two approaches to defining an Internet Fax service.

2.3.1 ITU STORE-AND-FORWARD FAX

In the first instance, it has designated the body of IETF
IFAX work, [RFC2301-RFC2306 inclusive] and defined it as
[T.37].

2.3.2 ITU REALTIME FAX

The ITU has also defined a "real time" Internet fax
standard, now documented as [T.38]. T.38 tunnels under
[H.323] to establish capabilities exchange and reporting,
then uses RTP (Real Time Protocol) to deliver the content
payload.

No addressing scheme is defined for T.38. The standard
describes only a transport protocol.

3.0 END USER REQUIREMENTS FOR A FACSIMILIE SERVICE

3.1 IETF-FAX GOALS

The document "Terminology and Goals for Internet Fax"
[GOALS] describes the general system functional requirements
for a facsimile service.

To Quote directly from GOALS:

{Begin Quote}

Traditional facsimile has a simple user operational model;
the user

1) inserts paper into a device
2) dials a number corresponding to the destination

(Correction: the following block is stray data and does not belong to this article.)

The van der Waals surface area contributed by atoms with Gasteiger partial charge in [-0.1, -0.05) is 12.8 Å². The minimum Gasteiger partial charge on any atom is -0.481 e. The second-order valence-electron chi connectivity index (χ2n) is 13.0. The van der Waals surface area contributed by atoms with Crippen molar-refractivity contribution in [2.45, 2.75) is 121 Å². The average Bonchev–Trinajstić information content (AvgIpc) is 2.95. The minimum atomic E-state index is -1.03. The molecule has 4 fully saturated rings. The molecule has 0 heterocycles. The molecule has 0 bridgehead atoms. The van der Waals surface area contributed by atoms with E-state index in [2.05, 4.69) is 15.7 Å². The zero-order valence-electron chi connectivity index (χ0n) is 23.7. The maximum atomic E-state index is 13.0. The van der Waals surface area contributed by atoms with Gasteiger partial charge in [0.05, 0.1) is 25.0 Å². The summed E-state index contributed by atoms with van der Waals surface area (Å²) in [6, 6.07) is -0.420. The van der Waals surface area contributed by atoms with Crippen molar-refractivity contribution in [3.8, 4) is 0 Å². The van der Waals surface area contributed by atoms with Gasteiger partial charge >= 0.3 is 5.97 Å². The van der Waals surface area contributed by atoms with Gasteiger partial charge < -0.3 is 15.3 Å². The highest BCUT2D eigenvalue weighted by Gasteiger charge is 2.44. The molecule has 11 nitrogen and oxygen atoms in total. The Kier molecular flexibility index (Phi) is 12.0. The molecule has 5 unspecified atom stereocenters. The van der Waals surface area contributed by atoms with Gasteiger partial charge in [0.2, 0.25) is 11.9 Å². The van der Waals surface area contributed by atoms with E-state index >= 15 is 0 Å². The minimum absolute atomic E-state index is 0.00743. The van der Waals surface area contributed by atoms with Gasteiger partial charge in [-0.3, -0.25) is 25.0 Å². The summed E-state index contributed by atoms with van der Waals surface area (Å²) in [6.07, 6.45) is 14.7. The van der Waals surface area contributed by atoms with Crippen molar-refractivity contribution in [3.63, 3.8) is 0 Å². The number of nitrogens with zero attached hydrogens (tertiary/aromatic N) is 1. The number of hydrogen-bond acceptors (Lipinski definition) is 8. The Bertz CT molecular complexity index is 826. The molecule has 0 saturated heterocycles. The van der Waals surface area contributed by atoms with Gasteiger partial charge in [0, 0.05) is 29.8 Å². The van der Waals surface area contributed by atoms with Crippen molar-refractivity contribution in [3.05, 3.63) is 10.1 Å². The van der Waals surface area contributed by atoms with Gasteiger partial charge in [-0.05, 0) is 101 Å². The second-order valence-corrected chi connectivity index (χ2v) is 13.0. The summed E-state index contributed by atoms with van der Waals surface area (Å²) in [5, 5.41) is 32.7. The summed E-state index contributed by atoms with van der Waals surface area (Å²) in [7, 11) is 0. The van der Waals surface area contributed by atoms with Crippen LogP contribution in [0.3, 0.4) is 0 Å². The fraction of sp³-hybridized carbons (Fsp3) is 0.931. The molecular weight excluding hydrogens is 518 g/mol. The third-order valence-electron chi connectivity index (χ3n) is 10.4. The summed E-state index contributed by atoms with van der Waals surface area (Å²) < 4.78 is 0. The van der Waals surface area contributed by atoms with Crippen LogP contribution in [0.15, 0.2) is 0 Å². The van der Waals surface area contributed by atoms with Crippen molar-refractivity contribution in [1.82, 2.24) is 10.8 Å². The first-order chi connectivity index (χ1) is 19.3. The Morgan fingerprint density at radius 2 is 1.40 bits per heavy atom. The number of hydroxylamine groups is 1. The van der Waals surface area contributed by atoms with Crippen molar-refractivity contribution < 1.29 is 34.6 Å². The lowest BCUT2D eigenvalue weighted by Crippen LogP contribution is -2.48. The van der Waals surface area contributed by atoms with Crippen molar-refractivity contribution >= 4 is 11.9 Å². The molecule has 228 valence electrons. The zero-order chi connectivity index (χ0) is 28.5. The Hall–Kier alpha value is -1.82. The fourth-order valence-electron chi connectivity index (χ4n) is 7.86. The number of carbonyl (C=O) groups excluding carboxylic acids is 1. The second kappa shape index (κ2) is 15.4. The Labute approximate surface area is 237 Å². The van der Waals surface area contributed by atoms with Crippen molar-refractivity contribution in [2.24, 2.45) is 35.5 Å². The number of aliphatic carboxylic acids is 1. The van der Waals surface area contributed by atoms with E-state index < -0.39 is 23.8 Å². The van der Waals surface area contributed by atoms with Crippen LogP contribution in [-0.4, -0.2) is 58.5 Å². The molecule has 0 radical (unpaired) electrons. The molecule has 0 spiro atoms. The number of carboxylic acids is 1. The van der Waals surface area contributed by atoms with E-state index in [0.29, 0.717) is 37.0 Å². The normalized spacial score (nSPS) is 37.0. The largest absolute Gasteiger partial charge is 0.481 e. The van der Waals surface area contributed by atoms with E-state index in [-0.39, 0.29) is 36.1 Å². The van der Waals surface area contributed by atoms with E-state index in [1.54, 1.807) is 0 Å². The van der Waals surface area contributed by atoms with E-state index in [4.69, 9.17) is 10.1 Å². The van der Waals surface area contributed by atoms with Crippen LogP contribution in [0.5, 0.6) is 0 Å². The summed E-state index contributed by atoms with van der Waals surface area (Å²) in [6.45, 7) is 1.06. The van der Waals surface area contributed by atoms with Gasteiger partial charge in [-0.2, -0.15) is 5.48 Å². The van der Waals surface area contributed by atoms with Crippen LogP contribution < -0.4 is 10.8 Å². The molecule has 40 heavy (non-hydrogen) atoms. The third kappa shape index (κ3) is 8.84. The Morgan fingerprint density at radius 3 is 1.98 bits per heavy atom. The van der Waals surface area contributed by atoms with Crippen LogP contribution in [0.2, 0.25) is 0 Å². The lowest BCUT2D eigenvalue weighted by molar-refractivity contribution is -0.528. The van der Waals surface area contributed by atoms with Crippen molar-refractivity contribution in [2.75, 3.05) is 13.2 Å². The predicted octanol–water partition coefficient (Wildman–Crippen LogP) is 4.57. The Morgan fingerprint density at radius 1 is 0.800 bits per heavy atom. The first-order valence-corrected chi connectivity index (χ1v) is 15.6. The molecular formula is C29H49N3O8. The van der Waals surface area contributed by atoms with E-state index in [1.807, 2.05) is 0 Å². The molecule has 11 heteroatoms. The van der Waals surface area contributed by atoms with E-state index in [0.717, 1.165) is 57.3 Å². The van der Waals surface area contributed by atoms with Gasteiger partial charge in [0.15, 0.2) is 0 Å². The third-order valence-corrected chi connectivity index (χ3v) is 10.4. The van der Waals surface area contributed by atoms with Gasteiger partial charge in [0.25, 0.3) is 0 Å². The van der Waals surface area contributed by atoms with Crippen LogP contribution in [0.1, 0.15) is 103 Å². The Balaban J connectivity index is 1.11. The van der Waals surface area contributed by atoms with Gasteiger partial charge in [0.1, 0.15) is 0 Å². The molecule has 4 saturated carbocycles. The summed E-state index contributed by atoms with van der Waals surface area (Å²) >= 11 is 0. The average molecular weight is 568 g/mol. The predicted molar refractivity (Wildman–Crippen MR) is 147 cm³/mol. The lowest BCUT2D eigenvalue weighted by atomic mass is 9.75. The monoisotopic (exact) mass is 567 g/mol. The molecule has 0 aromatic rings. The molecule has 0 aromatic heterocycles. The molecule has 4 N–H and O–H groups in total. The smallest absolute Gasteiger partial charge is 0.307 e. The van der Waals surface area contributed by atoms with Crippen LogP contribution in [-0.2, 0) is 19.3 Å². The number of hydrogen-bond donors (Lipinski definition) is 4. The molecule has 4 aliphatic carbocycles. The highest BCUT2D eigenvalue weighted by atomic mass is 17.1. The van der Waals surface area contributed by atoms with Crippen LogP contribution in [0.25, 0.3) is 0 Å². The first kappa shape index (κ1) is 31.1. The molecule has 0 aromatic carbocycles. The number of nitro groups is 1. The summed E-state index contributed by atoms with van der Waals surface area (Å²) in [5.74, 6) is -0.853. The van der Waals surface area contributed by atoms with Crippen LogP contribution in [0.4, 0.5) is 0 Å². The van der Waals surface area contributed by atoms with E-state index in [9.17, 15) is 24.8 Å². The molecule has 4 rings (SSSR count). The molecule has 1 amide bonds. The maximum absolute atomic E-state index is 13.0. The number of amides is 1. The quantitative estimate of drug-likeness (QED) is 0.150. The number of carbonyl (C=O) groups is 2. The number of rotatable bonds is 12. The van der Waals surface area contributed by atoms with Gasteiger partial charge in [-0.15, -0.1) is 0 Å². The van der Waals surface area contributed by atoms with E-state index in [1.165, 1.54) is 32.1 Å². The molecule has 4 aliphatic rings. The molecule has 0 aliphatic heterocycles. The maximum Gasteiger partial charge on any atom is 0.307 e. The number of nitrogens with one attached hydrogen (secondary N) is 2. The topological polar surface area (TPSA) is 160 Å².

3) presses the 'start' button on the device
4) the sending device connects to the receiving device
using the telephone network
5) the sending device scans the paper and transmits the
image of the paper
6) simultaneously, the remote device receives the
transmission and prints the image on paper
7) upon completion of transmission and successful
processing by the recipient, the sending user is notified of
success

Although not usually visible to the user, the operation (5)
of transmission consists of

5a) negotiation: the capabilities of the sender and
recipient are exchanged, and suitable mutually acceptable
parameters for the communication are selected
5b) scanning: creating digitized images of pages of a
document
5c) compression: the image data is encoded using a
data compression method
5d) transmission: the data is sent from one terminal
to the other

In addition, the termination of operations (5d) and (6) may
be characterized as consisting of:

6a) completed delivery: the message has completed
transmission
6b) completed receipt: the message has been accepted
by the recipient processed

{End Quote}

3.2 OTHER GOALS OF A FACSIMILE SERVICE

In addition to the above specifications there are additional
requirements for Sender/Recipient Identification Exchange,
time/date stamping, and sender identification requirements